Leonardo da Vinci (Italian, 1452–1519)
Charcoal, black and red chalks; traces of framing line in pen and brown ink at upper right
8 x 6 1/8 in. (20.3 x 15.6 cm)
Harris Brisbane Dick Fund, 1951 (51.90)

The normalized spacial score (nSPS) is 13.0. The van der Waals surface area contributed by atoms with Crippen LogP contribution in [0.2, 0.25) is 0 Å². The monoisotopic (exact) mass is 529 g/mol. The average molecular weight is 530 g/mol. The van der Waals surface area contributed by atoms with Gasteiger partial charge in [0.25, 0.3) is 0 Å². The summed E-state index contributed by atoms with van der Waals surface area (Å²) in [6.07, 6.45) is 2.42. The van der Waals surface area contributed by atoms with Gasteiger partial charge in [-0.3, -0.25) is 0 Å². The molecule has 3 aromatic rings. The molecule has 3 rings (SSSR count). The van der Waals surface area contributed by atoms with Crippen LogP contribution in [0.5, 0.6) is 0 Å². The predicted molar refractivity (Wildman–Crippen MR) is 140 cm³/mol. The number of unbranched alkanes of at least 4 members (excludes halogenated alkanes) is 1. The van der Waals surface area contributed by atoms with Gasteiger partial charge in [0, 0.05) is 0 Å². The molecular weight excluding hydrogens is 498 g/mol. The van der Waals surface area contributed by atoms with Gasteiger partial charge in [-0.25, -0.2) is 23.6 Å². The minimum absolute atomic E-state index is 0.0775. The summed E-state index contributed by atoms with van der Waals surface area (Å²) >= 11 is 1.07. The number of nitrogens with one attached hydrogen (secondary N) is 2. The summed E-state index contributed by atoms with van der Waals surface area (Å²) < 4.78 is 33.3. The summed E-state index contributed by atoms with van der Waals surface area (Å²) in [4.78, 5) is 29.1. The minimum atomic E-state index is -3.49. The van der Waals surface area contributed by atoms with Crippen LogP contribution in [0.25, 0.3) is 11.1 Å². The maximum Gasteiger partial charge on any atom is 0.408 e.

This hauntingly beautiful drawing closely relates to an oil painting on panel of the Virgin and Child with Saint Anne (Musée du Louvre, Paris) from around 150812, and may have been a preparatory study for it. The head seen here appears to be exactly the size of the Virgin's head in the Louvre painting. The delicately finished drawing focuses on the atmospheric dissolution of her relieflike forms, and vividly illustrates the depth of Leonardo's explorations of optical phenomena late in his career. The artist would increasingly rely on complex pictorial techniques of drawing to articulate his scientific research on the perspective of color, the disappearance of form, and the gradations of light and shadow. Here, Leonardo reworked the charcoal and black chalk drawing with red chalk, especially evident in the face (but also extending less noticeably to the locks of hair in the underdrawing), using the sfumato technique. He softly smudged all the strokes of drawing to achieve a seamlessly blended tone "in the manner of smoke" (fumo), as he called it in his notes. It conforms with the observable phenomenon of disappearing edges in the secondary planes of a perspectival space, a subject that he amply discussed in his scientific writings. Further preparatory studies for the Virgin and Child with Saint Anne composition are at the Royal Library (Windsor Castle), and these transform scientific principles into a pictorial language of magical force and nuance.